May 11, 2008 |
SEPTA was late for its own party. More than a year late. But as if no one would notice, the transit agency yesterday hung banners proclaiming: "Celebrate 100 years. 69th Street Terminal and Route 100 Norristown High Speed Line. " "We didn't celebrate last year," SEPTA spokesman Felipe Suarez said in a Friday interview, "because we were in the middle of a fight for funding . . . for mass transit. " Which SEPTA won. So, party on. The famed terminal opened on March 4, 1907, just across the city line in Upper Darby.
August 9, 2007
SEPTA's Market-Frankford Subway-Elevated Line between 40th Street Station and 69th Street Terminal will be closed for 16 days starting tomorrow. Shuttle buses will replace normal train service during the construction closure. The closure, part of the $567 million rebuilding of the El in West Philadelphia, will begin at 8 p.m. tomorrow and end at 5 a.m. Aug. 27. During the closure, construction crews will replace about 900 feet of elevated structure between 52d and 55th Streets and 480 feet between 46th and 48th Streets.
July 19, 2007 |
Promising an end to the annual brinkmanship over SEPTA funding, Gov. Rendell yesterday signed a landmark transportation law to provide an average of almost $1 billion more a year for transit and highways over the next 10 years. Surrounded by smiling legislators who a week earlier were at each others' throats, Rendell signed the transportation bill in the warm confines of 69th Street Terminal in West Philadelphia as evening commuters rushed past. Rendell predicted the law will solve mass transit's funding problems "for at least the next decade.
March 1, 2007 |
The Market Street subway-elevated line turns 100 years old on Sunday, and riders get the birthday gift: free trips for the afternoon. The birth of the Market Street Line, which allowed passengers to travel easily from 69th Street to the Delaware River, linked Center City to burgeoning new development in West Philadelphia. And it helped spawn more growth west of the Schuylkill, as 69th Street Terminal sprouted in the midst of cow pastures. Philadelphia's oldest high-speed line - which has since grown into the Market-Frankford Subway-Elevated - emerged at the dawn of intraurban rail travel, coming just a decade after the last horse-drawn car finally left the streets, following the rise of cable cars and electric trolleys.
November 15, 2006 |
A new $500,000 grant to help struggling, small West Philadelphia businesses hurt by SEPTA's ongoing reconstruction of the Market-Frankford subway elevated line was announced yesterday by State Sen. Vincent Hughes (D., Phila.). Hughes, joined at a news conference at his West Philadelphia district office by Curtis Jones, president of the Philadelphia Commercial Development Corp., said the money would fund grants of $2,500 to "mom-and-pop" retail and wholesale businesses in West Philadelphia along the Market Street corridor.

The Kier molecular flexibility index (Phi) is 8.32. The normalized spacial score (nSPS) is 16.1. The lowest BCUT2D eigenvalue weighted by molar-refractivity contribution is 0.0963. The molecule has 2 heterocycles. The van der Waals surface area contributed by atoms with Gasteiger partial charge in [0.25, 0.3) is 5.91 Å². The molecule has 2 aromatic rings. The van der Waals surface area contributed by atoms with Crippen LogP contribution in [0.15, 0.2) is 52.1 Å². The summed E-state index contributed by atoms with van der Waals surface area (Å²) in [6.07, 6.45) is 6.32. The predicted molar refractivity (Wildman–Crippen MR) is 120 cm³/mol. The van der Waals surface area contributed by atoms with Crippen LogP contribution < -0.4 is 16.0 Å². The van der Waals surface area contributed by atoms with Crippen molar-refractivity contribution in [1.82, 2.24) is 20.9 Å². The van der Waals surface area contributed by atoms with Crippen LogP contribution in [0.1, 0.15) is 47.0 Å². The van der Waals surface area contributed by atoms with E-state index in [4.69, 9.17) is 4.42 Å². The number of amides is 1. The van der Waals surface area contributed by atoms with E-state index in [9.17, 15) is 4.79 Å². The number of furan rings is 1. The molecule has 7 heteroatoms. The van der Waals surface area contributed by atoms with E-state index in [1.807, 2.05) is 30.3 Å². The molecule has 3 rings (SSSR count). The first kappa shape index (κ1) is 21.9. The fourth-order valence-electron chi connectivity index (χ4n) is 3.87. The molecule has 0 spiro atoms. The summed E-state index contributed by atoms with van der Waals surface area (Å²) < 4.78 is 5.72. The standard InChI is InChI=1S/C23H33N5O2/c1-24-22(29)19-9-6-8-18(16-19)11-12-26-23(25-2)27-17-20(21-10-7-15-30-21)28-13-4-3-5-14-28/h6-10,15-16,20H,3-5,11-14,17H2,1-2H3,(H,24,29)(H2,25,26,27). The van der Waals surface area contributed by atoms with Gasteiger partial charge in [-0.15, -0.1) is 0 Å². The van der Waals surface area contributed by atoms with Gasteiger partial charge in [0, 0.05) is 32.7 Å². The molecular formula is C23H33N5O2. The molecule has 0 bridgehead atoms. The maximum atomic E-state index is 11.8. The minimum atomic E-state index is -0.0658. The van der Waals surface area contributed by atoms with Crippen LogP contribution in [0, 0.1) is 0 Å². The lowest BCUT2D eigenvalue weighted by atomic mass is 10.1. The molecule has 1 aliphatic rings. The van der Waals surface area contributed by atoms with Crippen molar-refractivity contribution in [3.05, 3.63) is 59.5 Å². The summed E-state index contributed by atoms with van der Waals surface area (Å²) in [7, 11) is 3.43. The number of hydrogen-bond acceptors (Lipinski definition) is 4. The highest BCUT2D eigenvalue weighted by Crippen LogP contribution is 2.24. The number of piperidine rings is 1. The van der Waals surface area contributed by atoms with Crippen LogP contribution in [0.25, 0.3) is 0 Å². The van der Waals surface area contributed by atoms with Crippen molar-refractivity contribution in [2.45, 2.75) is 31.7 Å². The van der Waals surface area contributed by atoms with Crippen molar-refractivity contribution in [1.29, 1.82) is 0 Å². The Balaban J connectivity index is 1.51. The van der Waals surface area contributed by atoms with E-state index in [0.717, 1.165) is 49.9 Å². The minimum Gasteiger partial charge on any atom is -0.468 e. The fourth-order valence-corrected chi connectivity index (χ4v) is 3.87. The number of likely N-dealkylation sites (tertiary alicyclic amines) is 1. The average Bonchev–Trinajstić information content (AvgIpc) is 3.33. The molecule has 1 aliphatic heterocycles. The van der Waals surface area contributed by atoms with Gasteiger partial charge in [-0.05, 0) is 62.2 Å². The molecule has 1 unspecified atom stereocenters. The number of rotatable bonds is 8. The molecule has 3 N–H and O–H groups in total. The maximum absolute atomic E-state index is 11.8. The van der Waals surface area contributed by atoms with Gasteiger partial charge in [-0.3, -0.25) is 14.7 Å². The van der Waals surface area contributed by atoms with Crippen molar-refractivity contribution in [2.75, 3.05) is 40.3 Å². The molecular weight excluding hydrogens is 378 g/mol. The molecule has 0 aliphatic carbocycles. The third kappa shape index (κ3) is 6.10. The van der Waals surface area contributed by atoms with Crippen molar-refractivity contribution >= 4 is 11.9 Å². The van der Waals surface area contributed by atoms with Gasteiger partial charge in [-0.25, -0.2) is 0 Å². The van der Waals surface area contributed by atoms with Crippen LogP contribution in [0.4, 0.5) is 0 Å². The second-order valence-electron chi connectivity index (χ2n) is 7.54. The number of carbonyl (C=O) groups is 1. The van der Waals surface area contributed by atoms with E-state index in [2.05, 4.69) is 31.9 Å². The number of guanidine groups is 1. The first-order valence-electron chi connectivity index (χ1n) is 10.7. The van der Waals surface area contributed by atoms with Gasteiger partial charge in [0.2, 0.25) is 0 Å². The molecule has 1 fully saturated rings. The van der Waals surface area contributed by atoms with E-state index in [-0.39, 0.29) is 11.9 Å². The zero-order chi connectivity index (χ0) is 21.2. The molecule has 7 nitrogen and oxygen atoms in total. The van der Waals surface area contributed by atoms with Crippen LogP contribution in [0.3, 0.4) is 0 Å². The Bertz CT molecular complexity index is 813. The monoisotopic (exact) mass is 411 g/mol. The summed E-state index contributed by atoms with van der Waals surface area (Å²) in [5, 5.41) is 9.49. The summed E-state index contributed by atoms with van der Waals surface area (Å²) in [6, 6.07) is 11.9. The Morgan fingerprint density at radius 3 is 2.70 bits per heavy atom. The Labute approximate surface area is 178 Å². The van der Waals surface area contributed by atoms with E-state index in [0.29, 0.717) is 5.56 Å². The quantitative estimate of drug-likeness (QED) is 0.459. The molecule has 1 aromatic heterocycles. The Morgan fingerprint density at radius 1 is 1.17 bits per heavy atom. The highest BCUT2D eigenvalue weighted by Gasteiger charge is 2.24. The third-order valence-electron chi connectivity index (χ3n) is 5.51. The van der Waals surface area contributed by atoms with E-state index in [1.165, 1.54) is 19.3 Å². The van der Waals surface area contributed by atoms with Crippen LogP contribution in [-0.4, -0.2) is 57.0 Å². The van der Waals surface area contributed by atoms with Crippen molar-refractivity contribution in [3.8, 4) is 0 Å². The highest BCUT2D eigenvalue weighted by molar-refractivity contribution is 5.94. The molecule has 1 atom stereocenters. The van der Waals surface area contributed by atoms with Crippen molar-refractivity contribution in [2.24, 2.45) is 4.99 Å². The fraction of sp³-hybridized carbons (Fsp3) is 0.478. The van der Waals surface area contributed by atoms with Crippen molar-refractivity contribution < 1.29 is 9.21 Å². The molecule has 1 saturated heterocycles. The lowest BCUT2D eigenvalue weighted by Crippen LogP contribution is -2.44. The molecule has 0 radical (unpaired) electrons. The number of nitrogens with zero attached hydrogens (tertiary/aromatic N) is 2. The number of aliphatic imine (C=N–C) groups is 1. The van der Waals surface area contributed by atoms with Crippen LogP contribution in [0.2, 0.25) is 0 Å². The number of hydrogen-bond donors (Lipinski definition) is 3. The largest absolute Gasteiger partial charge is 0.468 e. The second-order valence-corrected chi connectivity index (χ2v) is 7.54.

July 11, 2006 |
A nine-day shutdown of train service on the Market Street El is scheduled to begin at 8 p.m. Friday. Shuttle buses will replace the trains until Monday morning, July 24, between 69th Street Terminal and the El station at 40th and Market Streets. A similar 16-day shutdown is planned for next month, tentatively scheduled to start Aug. 11. The interruptions, affecting about 48,000 weekday riders, will enable demolition and other work on SEPTA's El reconstruction project.
November 8, 2005 |
The turning point in deciding how much SEPTA workers would pay for health care under a new contract came early yesterday after the sides had been working for several hours in separate rooms in Gov. Rendell's office suite at the Bellevue, the governor said yesterday. Rendell agreed to advance promised funds to SEPTA so it could pay its health-care premiums in advance. The move would save SEPTA $15 million, he said, and enable the agency to require workers to pay 1 percent of their salaries toward health care rather than kicking in 5 percent of the cost of their health plans.
November 5, 2005 |
After a day marked by rallying and resignation, the first workweek of the SEPTA strike ended yesterday with no indication that more will not follow. A third day passed with no talks between SEPTA and union negotiators, and none planned for the weekend. Gov. Rendell said Thursday that he would enter the fray if this weekend proves fruitless, but has made no firm plans, a spokeswoman said. His weekend schedule "remains fluid," Kate Philips said. Between 200 and 300 union members held a midday rally at 69th Street Terminal, vowing to hold out for a fair contract.
August 19, 2005 |
West Philadelphia and Delaware County commuters who use the Market-Frankford Subway-Elevated Line return to shuttle buses tonight, as SEPTA begins the second extended closing of the line for renovations. Beginning at 8 p.m. and continuing until 5 a.m. on Aug. 29, SEPTA will close the El between 69th Street Terminal and the 52d Street station and transport riders on buses between the terminal and the El's 40th Street station. SEPTA spokesman Richard Maloney said he was optimistic commuters would handle the closure as smoothly as they did during a similar shutdown July 15 to 24. As in July, SEPTA plans to have several hundred yellow-shirted "ambassadors" at 69th Street, 40th Street and 30th Street to answer questions and direct commuters to shuttle buses.
August 10, 2005 |
The Market-Frankford El will be shut down in West Philadelphia from 8 p.m. Friday to 5 a.m. Aug. 22, as SEPTA begins the next phase of its El reconstruction project, transit officials announced yesterday. Shuttle buses will operate between the 69th Street Terminal and the 40th Street station, although trains will operate to and from 52d Street. Officials said that 40th Street offered a better bus staging area, but that riders traveling west would be able to travel on trains as far as 52d Street.